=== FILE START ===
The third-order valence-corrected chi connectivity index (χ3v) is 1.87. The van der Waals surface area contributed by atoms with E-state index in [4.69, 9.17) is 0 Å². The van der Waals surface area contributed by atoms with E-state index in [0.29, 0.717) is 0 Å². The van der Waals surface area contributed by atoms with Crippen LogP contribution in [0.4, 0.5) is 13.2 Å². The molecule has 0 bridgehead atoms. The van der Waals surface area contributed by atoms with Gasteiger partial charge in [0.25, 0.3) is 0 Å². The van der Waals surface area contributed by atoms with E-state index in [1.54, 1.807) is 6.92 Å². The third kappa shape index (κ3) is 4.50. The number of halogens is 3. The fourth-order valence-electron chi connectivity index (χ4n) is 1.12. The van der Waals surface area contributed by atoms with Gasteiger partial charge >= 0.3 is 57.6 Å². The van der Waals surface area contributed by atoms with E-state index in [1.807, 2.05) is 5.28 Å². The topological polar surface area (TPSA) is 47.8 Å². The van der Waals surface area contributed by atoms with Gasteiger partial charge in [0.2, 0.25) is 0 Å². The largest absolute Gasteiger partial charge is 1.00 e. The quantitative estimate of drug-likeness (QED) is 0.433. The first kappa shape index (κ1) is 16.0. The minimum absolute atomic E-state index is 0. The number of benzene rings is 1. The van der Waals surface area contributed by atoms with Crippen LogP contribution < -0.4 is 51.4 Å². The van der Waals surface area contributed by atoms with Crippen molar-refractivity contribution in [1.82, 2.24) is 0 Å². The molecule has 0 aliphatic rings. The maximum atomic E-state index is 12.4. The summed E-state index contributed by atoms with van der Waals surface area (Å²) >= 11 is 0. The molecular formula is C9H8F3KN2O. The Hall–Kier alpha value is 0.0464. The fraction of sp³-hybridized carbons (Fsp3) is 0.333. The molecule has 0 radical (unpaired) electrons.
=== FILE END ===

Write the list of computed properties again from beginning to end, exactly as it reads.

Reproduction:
The third-order valence-corrected chi connectivity index (χ3v) is 1.87. The van der Waals surface area contributed by atoms with E-state index in [4.69, 9.17) is 0 Å². The van der Waals surface area contributed by atoms with E-state index in [0.29, 0.717) is 0 Å². The van der Waals surface area contributed by atoms with Crippen LogP contribution in [0.4, 0.5) is 13.2 Å². The molecule has 0 bridgehead atoms. The van der Waals surface area contributed by atoms with Gasteiger partial charge in [0.25, 0.3) is 0 Å². The van der Waals surface area contributed by atoms with E-state index in [1.54, 1.807) is 6.92 Å². The third kappa shape index (κ3) is 4.50. The number of halogens is 3. The fourth-order valence-electron chi connectivity index (χ4n) is 1.12. The van der Waals surface area contributed by atoms with Gasteiger partial charge >= 0.3 is 57.6 Å². The van der Waals surface area contributed by atoms with E-state index in [1.807, 2.05) is 5.28 Å². The topological polar surface area (TPSA) is 47.8 Å². The van der Waals surface area contributed by atoms with Gasteiger partial charge in [0.2, 0.25) is 0 Å². The largest absolute Gasteiger partial charge is 1.00 e. The quantitative estimate of drug-likeness (QED) is 0.433. The first kappa shape index (κ1) is 16.0. The minimum absolute atomic E-state index is 0. The number of benzene rings is 1. The van der Waals surface area contributed by atoms with Crippen LogP contribution < -0.4 is 51.4 Å². The van der Waals surface area contributed by atoms with Crippen molar-refractivity contribution in [1.82, 2.24) is 0 Å². The molecule has 0 aliphatic rings. The maximum atomic E-state index is 12.4. The summed E-state index contributed by atoms with van der Waals surface area (Å²) >= 11 is 0. The molecular formula is C9H8F3KN2O. The Hall–Kier alpha value is 0.0464. The fraction of sp³-hybridized carbons (Fsp3) is 0.333. The molecule has 0 radical (unpaired) electrons.